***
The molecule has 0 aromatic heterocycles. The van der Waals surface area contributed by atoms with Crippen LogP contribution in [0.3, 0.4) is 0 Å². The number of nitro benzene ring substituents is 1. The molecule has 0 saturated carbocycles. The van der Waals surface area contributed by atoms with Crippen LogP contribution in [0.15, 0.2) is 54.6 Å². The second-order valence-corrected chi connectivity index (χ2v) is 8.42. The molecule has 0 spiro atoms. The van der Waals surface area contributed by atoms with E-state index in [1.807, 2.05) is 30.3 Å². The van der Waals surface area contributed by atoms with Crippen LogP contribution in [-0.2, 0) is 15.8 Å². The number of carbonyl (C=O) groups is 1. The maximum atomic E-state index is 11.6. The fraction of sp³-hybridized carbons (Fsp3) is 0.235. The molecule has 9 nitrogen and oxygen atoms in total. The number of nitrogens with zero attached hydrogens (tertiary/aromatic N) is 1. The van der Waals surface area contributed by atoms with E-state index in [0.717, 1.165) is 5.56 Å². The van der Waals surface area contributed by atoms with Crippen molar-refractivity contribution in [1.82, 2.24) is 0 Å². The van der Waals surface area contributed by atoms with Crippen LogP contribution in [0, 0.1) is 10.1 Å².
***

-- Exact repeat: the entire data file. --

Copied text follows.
The molecule has 0 aromatic heterocycles. The van der Waals surface area contributed by atoms with Crippen LogP contribution in [0.3, 0.4) is 0 Å². The number of nitro benzene ring substituents is 1. The molecule has 0 saturated carbocycles. The van der Waals surface area contributed by atoms with Crippen LogP contribution in [0.15, 0.2) is 54.6 Å². The second-order valence-corrected chi connectivity index (χ2v) is 8.42. The molecule has 0 spiro atoms. The van der Waals surface area contributed by atoms with E-state index in [1.807, 2.05) is 30.3 Å². The van der Waals surface area contributed by atoms with Crippen LogP contribution in [-0.2, 0) is 15.8 Å². The number of carbonyl (C=O) groups is 1. The maximum atomic E-state index is 11.6. The fraction of sp³-hybridized carbons (Fsp3) is 0.235. The molecule has 9 nitrogen and oxygen atoms in total. The number of nitrogens with zero attached hydrogens (tertiary/aromatic N) is 1. The van der Waals surface area contributed by atoms with E-state index in [0.717, 1.165) is 5.56 Å². The van der Waals surface area contributed by atoms with Crippen molar-refractivity contribution in [1.82, 2.24) is 0 Å². The van der Waals surface area contributed by atoms with Crippen LogP contribution in [0, 0.1) is 10.1 Å².